Cryptanalysis is particularly important in secret-key cryptography, due to the lack of provable security techniques. In public-key cryptanalysis, studying the best attack often consists in answering the following two questions:

What is the best algorithm to solve the computational problem (integer factoring, discrete logarithm, etc.) related to the security of the public-key cryptosystem? In particular, industry is very interested in a practical version of this question: which keysizes are recommended? How much computational effort would be required exactly to break a given keysize? This question is arguably well-understood for integer factoring and discrete logarithm: there is more or less a consensus on what is the security level provided by a given RSA modulus or ECC elliptic curve. But it is more difficult to answer for alternative (post-quantum) problems such as lattice reduction, solving systems of polynomial equations over finite fields, and coding theory problems. Traditionally, there are more parameters for these problems.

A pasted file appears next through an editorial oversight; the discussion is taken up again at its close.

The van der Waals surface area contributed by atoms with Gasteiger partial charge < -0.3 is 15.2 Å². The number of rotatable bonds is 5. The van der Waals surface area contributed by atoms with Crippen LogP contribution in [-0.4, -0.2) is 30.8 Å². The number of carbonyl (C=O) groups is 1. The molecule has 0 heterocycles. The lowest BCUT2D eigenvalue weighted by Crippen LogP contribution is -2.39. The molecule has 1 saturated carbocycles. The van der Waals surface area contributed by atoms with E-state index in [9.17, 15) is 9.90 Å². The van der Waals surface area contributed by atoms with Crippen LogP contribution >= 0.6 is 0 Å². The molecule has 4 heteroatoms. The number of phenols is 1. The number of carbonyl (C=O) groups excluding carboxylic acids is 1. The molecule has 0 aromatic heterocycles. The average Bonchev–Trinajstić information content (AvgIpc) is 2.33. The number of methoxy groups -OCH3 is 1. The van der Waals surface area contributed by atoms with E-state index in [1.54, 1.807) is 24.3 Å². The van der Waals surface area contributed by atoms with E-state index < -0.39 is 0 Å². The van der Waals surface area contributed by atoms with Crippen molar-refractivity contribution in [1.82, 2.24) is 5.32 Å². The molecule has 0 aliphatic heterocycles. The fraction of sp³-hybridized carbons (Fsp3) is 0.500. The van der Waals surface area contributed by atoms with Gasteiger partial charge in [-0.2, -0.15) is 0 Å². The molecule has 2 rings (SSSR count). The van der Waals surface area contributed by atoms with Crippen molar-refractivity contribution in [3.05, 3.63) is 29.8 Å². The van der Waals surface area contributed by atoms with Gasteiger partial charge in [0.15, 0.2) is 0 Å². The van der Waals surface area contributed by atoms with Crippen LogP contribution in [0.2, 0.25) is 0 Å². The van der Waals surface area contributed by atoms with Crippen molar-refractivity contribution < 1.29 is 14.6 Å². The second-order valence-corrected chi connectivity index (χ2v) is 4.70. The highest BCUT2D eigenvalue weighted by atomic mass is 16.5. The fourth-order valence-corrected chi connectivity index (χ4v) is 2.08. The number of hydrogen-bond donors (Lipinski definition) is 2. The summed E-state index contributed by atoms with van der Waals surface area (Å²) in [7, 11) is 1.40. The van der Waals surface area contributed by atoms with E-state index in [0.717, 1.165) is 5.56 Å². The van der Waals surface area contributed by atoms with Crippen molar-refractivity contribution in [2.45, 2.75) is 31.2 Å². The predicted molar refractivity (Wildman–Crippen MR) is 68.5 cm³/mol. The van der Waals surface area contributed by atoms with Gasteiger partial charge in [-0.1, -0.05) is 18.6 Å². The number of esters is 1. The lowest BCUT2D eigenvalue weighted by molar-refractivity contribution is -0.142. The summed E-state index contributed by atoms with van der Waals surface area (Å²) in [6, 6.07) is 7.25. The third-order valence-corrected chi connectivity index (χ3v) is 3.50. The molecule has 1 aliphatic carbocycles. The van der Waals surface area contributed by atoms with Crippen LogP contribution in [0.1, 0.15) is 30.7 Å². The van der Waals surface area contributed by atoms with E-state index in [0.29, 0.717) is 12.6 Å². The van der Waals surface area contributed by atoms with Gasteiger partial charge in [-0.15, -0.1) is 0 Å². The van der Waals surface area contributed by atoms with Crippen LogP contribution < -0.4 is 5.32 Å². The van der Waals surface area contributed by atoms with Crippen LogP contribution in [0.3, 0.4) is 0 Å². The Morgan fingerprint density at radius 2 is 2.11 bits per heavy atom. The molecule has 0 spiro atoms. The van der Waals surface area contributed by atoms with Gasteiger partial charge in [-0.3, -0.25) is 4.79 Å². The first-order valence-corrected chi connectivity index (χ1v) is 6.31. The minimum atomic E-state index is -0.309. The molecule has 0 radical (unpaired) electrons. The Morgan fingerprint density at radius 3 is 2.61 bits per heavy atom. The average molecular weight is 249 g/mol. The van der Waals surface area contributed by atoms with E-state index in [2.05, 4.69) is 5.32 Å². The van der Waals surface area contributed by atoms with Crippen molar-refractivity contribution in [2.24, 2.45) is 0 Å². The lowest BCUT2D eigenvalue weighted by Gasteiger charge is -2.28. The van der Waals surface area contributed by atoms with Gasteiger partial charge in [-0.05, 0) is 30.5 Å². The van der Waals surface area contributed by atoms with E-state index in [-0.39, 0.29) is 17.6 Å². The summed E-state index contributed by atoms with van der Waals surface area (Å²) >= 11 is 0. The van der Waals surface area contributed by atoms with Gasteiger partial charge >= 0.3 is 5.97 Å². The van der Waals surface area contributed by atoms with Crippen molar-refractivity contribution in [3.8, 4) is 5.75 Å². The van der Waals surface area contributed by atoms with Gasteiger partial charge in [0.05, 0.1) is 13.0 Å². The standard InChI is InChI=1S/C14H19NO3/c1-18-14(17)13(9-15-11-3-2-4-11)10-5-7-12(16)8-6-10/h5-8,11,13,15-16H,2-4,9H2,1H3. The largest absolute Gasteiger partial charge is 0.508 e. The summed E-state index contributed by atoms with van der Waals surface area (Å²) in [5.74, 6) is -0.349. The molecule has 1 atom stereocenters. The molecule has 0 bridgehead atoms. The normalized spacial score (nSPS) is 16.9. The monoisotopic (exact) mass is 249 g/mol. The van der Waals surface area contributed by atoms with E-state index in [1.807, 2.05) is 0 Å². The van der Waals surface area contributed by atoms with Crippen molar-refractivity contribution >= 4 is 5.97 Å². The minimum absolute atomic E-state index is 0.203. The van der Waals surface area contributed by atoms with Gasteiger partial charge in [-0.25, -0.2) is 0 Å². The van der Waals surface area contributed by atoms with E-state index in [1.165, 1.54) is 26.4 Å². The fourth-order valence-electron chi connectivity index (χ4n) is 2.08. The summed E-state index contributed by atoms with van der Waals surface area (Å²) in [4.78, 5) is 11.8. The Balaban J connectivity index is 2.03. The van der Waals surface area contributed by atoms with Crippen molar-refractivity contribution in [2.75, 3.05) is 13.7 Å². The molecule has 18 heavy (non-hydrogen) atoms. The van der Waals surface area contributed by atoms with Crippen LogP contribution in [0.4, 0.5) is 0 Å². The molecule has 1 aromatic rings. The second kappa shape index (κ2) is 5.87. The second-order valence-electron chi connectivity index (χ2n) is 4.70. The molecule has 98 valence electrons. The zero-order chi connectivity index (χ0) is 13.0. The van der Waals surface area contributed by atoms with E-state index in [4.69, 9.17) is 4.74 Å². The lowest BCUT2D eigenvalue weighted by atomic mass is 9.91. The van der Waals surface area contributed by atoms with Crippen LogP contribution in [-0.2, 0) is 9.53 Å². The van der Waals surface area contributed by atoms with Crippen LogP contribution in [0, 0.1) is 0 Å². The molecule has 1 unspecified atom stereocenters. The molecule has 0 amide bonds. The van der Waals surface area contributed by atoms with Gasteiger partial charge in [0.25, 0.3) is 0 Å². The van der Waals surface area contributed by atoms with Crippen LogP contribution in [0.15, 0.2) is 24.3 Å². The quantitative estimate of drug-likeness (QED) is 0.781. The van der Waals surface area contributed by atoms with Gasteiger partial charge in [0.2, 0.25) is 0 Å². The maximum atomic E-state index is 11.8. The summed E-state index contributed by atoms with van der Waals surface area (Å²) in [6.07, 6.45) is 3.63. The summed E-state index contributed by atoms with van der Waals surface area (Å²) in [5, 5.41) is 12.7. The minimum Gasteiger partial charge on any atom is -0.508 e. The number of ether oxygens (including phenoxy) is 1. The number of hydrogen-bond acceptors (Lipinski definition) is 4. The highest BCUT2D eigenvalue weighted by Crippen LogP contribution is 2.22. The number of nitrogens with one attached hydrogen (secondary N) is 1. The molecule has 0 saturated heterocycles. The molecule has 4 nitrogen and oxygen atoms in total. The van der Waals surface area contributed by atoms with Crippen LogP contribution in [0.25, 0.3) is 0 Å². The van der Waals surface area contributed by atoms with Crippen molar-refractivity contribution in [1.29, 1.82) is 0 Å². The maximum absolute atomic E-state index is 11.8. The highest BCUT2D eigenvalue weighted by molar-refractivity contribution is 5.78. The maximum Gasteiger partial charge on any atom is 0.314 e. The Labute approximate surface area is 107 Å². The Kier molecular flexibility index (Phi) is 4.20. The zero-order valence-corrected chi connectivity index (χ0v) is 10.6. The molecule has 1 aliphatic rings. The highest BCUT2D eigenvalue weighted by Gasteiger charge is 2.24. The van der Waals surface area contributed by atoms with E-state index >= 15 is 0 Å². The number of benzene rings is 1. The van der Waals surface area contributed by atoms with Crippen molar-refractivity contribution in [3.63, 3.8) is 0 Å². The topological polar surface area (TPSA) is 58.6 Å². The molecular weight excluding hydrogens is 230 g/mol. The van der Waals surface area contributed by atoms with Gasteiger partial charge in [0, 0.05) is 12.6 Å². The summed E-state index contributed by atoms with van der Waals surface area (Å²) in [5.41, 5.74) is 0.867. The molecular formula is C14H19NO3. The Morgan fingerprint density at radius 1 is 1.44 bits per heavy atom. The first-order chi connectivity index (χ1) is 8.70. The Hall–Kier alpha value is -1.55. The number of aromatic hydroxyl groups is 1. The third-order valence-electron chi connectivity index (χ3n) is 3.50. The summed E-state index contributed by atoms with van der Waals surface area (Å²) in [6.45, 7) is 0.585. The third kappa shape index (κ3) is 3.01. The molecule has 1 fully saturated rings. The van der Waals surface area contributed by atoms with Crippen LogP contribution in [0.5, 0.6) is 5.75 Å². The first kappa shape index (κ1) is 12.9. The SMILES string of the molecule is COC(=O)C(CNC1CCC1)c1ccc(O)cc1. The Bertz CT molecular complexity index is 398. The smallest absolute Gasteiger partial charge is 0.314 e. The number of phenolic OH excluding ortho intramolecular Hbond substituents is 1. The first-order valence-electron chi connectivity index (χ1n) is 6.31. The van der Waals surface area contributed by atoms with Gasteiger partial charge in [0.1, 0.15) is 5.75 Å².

Is there a short-cut to attack the public-key cryptosystem, rather than trying to solve the underlying computational problem stated by the designer(s)? This is especially relevant when the public-key cryptosystem does not have provable security guarantees. And this question is also related to side-channel attacks.

This project is interested in any public-key cryptanalysis, in the broad sense.

Historically, one useful side-effect of public-key cryptanalysis has been the introduction of advanced mathematical objects in cryptology, which were later used for cryptographic design. The most famous examples are elliptic curves (first introduced in cryptology to factor integer numbers), lattices (first introduced in cryptology to attack knapsack cryptosystems) and pairings over elliptic curves (first introduced in cryptology to attack the discrete logarithm problem over special elliptic curves). It is therefore interesting to develop the mathematics of public-key cryptanalysis. In particular, we would like to deepen our understanding of lattices by studying well-known mathematical aspects such as packing problems, transference theorems or random lattices.